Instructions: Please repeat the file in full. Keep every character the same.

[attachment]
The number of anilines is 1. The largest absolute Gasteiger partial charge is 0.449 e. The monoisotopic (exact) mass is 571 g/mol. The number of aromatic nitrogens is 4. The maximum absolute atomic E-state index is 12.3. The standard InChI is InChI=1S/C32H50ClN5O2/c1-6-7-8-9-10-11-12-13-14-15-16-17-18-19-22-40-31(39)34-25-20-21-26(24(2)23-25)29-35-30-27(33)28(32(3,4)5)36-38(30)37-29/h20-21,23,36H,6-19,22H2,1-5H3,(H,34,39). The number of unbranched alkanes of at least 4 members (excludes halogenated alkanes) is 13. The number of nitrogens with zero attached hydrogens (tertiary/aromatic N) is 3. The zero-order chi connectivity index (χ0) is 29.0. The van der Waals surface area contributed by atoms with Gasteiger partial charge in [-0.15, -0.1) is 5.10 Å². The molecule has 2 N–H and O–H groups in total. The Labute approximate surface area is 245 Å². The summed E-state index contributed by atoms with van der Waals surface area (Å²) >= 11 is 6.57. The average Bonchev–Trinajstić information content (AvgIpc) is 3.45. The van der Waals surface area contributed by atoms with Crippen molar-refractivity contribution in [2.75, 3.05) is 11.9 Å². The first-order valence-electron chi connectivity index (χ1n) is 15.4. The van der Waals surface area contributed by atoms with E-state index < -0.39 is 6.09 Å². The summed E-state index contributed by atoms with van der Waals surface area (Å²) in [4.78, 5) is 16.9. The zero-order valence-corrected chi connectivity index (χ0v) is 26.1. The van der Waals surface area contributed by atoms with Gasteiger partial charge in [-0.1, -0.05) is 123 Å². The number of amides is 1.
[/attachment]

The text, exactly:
The number of anilines is 1. The largest absolute Gasteiger partial charge is 0.449 e. The monoisotopic (exact) mass is 571 g/mol. The number of aromatic nitrogens is 4. The maximum absolute atomic E-state index is 12.3. The standard InChI is InChI=1S/C32H50ClN5O2/c1-6-7-8-9-10-11-12-13-14-15-16-17-18-19-22-40-31(39)34-25-20-21-26(24(2)23-25)29-35-30-27(33)28(32(3,4)5)36-38(30)37-29/h20-21,23,36H,6-19,22H2,1-5H3,(H,34,39). The number of unbranched alkanes of at least 4 members (excludes halogenated alkanes) is 13. The number of nitrogens with zero attached hydrogens (tertiary/aromatic N) is 3. The zero-order chi connectivity index (χ0) is 29.0. The van der Waals surface area contributed by atoms with Gasteiger partial charge in [-0.15, -0.1) is 5.10 Å². The molecule has 2 N–H and O–H groups in total. The Labute approximate surface area is 245 Å². The summed E-state index contributed by atoms with van der Waals surface area (Å²) >= 11 is 6.57. The average Bonchev–Trinajstić information content (AvgIpc) is 3.45. The van der Waals surface area contributed by atoms with Crippen molar-refractivity contribution in [2.75, 3.05) is 11.9 Å². The first-order valence-electron chi connectivity index (χ1n) is 15.4. The van der Waals surface area contributed by atoms with E-state index < -0.39 is 6.09 Å². The summed E-state index contributed by atoms with van der Waals surface area (Å²) in [4.78, 5) is 16.9. The zero-order valence-corrected chi connectivity index (χ0v) is 26.1. The van der Waals surface area contributed by atoms with Gasteiger partial charge in [-0.1, -0.05) is 123 Å². The number of amides is 1.